Final solution:

Getting tired of the noise from vibrations and bubbles the bubble solution was sent to the waste bin and I fitted the Jebao AP333 220V submersible pump instead. The pump is constantly running when the power switch is on.

The nozzle fits perfect into the holes in the dish stand:

Jebao ap333 

Low temperature pumps like the one I'm using will probably not last that long. So when this one gives up I'm standing between choosing either a hot-water pump from china, or I'll go with a aquarium pump of good quality.
I've read that some DIY Sous Vide people are using the "EHEIM 300 Compact" successfully.

Getting tuned

There are three steps that needs to be taken in order to make the controller work properly:


Setting correct sensor type

The D1S needs to know which type of sensor that is connected to it. If the sensor type does not match the set one you will get the error message "orAL" instead of a temperature reading. I used a 2-wire PT100 (more accurate versions use 3 wires). Good to know is that with a 2-wire sensor, terminal 4 and 5 on the D1S needs to be shortened or you will get the same error message.

1. Hold down the SET-button for two seconds to enter the functions menu.
2. Push the SET-button several times to jump to Input Sensor, "Sn".
3. Use the up or down buttons to set the sensor type (0 = K type, 21 = PT100).
4. Wait 10s to exit to normal mode, or press the SET and AT button at the same time to exit normal mode immediately.

Calibration of the sensor

My sensor was 2.3 degrees to low @ 60C, so there was a need to set an offset in the controller. I used a standard kitchen steak thermometer as a reference. Probably not that accurate but good enough for now.
Place the temp sensor from the D1S together with another thermometer in hot water. If your D1S and your reference thermometer's reading do not match you need to set a sensor offset in the D1S:

1. Hold down the SET-button for two seconds to enter the functions menu.
2. Push the SET-button several times to jump to Sensor Calibration, "SC".
3. Use the up or down buttons to set the offset.
4. Wait 10s to exit to normal mode, or press the SET and AT button at the same time to exit normal mode immediately.

Now you should have the same temperature readings on the controller and thermometer.

Auto tuning of the PID controller

In order to get the D1S to work properly it needs to have it's PID parameters adapted to your "sous vide environment". The by far easiest way to do this is to use the auto tune function in the D1S. The time this procedure takes depends on the volume of water, the power of the heating element and degree of insulation. In my setup it took around 20min.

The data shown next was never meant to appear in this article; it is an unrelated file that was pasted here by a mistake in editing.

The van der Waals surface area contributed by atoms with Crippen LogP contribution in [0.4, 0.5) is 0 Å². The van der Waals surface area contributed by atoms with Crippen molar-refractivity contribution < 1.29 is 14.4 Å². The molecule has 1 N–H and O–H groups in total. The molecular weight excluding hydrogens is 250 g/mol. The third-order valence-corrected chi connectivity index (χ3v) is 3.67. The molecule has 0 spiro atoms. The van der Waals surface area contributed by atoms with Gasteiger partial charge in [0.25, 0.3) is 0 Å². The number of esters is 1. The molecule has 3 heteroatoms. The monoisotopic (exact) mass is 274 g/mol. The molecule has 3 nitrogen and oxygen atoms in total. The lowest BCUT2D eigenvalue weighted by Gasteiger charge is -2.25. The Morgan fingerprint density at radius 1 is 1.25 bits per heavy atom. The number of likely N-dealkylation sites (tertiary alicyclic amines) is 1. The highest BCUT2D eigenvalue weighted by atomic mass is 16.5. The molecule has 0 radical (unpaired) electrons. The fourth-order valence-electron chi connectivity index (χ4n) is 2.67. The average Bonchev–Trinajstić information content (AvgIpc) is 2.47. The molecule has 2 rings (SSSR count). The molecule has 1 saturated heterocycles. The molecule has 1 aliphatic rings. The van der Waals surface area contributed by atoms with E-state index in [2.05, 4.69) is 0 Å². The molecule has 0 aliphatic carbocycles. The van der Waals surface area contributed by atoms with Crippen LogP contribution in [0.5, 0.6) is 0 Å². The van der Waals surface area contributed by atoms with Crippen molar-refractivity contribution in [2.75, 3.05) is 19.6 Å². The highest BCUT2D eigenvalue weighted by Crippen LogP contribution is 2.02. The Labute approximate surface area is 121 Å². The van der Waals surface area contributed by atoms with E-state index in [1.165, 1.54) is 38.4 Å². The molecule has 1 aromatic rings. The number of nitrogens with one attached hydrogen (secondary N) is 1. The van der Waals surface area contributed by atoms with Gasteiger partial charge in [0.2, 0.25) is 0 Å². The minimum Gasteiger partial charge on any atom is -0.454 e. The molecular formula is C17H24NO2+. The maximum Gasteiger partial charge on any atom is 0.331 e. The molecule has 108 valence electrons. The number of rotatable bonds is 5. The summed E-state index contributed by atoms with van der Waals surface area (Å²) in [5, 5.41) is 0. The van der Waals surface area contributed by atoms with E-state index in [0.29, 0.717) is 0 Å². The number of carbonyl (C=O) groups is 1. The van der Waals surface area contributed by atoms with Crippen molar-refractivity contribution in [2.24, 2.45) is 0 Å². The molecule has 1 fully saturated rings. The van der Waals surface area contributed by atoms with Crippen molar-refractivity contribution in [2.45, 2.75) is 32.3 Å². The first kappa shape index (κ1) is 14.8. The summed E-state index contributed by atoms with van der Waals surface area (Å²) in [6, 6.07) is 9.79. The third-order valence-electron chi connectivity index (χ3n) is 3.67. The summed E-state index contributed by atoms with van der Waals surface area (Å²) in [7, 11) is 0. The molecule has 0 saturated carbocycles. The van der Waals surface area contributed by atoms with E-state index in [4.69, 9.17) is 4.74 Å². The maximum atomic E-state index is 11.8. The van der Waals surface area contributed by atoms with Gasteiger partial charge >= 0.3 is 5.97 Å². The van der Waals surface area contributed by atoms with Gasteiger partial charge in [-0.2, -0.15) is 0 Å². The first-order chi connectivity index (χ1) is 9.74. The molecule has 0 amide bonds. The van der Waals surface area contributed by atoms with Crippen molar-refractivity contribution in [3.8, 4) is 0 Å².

The auto tuning should preferably be done around temperatures that you plan to use the D1S at. I did my auto tune at 60C in my insulated plastic box setup.

1. Pre-heat water in your box/pot to ~50-55C.
2. Set the wanted temperature on the D1S to 60C.
2. Hold down the SET-button for two seconds to enter the functions menu.
3. Push the SET-button several times to jump to Run mode, "run".
4. Use the up or down buttons to set the value to automatic, "1".
5. Push the SET-button several times to jump to Control Output, "CtrL".
6. Use the up or down buttons to set the AT value.
7. The auto-tune start procedure can be set to start in two ways:
    2) Set CtrL=1. You can start the auto-tune any time during the normal operation by pressing the AT button.
    1) Set CtrL=2. It will start automatically after 10s after exit to normal mode (I used this way).
8. Wait 10s to exit to normal mode, or press the SET and AT button at the same time to exit normal mode immediately.
9. When the auto tune procedure is started the display will start blinking "At".

Now the D1S's "OUT" LED starts to glow, indicating that the relay is active. It will continue to power the heating element for a couple of degrees above 60 before it turns off and lets the temperature drop a few degrees below 60. This procedure will be repeated 2-3 times before the D1S is tuned.

Now everyting is ready for some cooking!

Getting result

Now look at this fillet of beef!! This fillet spent 4 hours @ 58.0 degrees. Extremely juicy and full of flavor!



Regarding temperatures and cooking times there is a lot of information on the web. Personally I use theses two sites (in Swedish):

http://sousvideshop.se/hvad-er-sous-vide/sous-vide-tider-temperaturer/

http://sodersgourmet.se/images/Bloggbilder/Temperaturtabell Sous Vide.jpg

One thing to remember is to go easy on the spices. Since the flavors has nowhere to go in the vacuum sealed bag they will become very intense if you use to much spices. Which is good because you save spices and at the same time get more flavors than you wold do from traditional cooking. Here is an example of lamb chops ready to be cooked in a proper vacuum sealed bag, remember that it pays of to put some money on a descent vacuum sealer!